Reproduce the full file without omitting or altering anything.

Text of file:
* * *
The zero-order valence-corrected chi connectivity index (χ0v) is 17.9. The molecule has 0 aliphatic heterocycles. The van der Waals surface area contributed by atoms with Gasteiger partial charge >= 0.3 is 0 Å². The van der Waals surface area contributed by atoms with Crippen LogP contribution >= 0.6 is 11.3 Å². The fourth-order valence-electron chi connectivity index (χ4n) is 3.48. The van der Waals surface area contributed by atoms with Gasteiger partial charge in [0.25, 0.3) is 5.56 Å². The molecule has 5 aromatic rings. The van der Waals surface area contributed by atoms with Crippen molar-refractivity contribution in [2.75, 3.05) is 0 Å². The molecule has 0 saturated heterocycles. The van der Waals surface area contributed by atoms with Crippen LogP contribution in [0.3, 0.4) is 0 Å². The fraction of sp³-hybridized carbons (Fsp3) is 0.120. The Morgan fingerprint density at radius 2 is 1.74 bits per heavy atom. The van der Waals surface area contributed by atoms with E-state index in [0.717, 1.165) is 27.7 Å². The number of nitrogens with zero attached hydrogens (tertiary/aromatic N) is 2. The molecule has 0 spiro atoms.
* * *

The zero-order valence-corrected chi connectivity index (χ0v) is 17.9. The molecule has 0 aliphatic heterocycles. The van der Waals surface area contributed by atoms with Gasteiger partial charge >= 0.3 is 0 Å². The van der Waals surface area contributed by atoms with Crippen LogP contribution >= 0.6 is 11.3 Å². The fourth-order valence-electron chi connectivity index (χ4n) is 3.48. The van der Waals surface area contributed by atoms with Gasteiger partial charge in [0.25, 0.3) is 5.56 Å². The molecule has 5 aromatic rings. The van der Waals surface area contributed by atoms with Crippen molar-refractivity contribution in [2.75, 3.05) is 0 Å². The molecule has 0 saturated heterocycles. The van der Waals surface area contributed by atoms with Crippen LogP contribution in [0.3, 0.4) is 0 Å². The fraction of sp³-hybridized carbons (Fsp3) is 0.120. The Morgan fingerprint density at radius 2 is 1.74 bits per heavy atom. The van der Waals surface area contributed by atoms with E-state index in [0.717, 1.165) is 27.7 Å². The number of nitrogens with zero attached hydrogens (tertiary/aromatic N) is 2. The molecule has 0 spiro atoms.